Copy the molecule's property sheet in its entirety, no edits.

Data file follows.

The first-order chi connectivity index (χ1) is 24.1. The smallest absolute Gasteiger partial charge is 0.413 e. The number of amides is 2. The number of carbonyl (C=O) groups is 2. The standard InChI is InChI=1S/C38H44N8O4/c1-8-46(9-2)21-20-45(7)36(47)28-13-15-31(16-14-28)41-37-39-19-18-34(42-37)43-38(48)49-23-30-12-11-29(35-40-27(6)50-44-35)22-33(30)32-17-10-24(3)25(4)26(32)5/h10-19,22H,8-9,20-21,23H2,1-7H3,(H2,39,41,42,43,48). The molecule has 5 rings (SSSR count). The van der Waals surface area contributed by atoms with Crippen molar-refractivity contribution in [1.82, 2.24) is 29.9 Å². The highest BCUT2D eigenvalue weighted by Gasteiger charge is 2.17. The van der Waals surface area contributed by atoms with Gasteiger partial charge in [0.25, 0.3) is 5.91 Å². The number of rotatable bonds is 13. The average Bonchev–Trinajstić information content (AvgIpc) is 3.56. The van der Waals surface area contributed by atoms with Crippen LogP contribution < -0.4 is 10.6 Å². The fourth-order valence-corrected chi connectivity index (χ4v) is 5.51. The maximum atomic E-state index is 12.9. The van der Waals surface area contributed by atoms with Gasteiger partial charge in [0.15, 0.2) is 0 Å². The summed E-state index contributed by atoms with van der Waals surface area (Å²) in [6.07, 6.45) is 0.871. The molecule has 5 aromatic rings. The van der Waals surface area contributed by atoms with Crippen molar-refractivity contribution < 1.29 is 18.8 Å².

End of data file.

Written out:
The first-order chi connectivity index (χ1) is 24.1. The smallest absolute Gasteiger partial charge is 0.413 e. The number of amides is 2. The number of carbonyl (C=O) groups is 2. The standard InChI is InChI=1S/C38H44N8O4/c1-8-46(9-2)21-20-45(7)36(47)28-13-15-31(16-14-28)41-37-39-19-18-34(42-37)43-38(48)49-23-30-12-11-29(35-40-27(6)50-44-35)22-33(30)32-17-10-24(3)25(4)26(32)5/h10-19,22H,8-9,20-21,23H2,1-7H3,(H2,39,41,42,43,48). The molecule has 5 rings (SSSR count). The van der Waals surface area contributed by atoms with Crippen molar-refractivity contribution in [1.82, 2.24) is 29.9 Å². The highest BCUT2D eigenvalue weighted by Gasteiger charge is 2.17. The van der Waals surface area contributed by atoms with Gasteiger partial charge in [0.25, 0.3) is 5.91 Å². The number of rotatable bonds is 13. The average Bonchev–Trinajstić information content (AvgIpc) is 3.56. The van der Waals surface area contributed by atoms with Crippen LogP contribution < -0.4 is 10.6 Å². The fourth-order valence-corrected chi connectivity index (χ4v) is 5.51. The maximum atomic E-state index is 12.9. The van der Waals surface area contributed by atoms with Gasteiger partial charge in [0.15, 0.2) is 0 Å². The summed E-state index contributed by atoms with van der Waals surface area (Å²) in [6.07, 6.45) is 0.871. The molecule has 5 aromatic rings. The van der Waals surface area contributed by atoms with Crippen molar-refractivity contribution < 1.29 is 18.8 Å².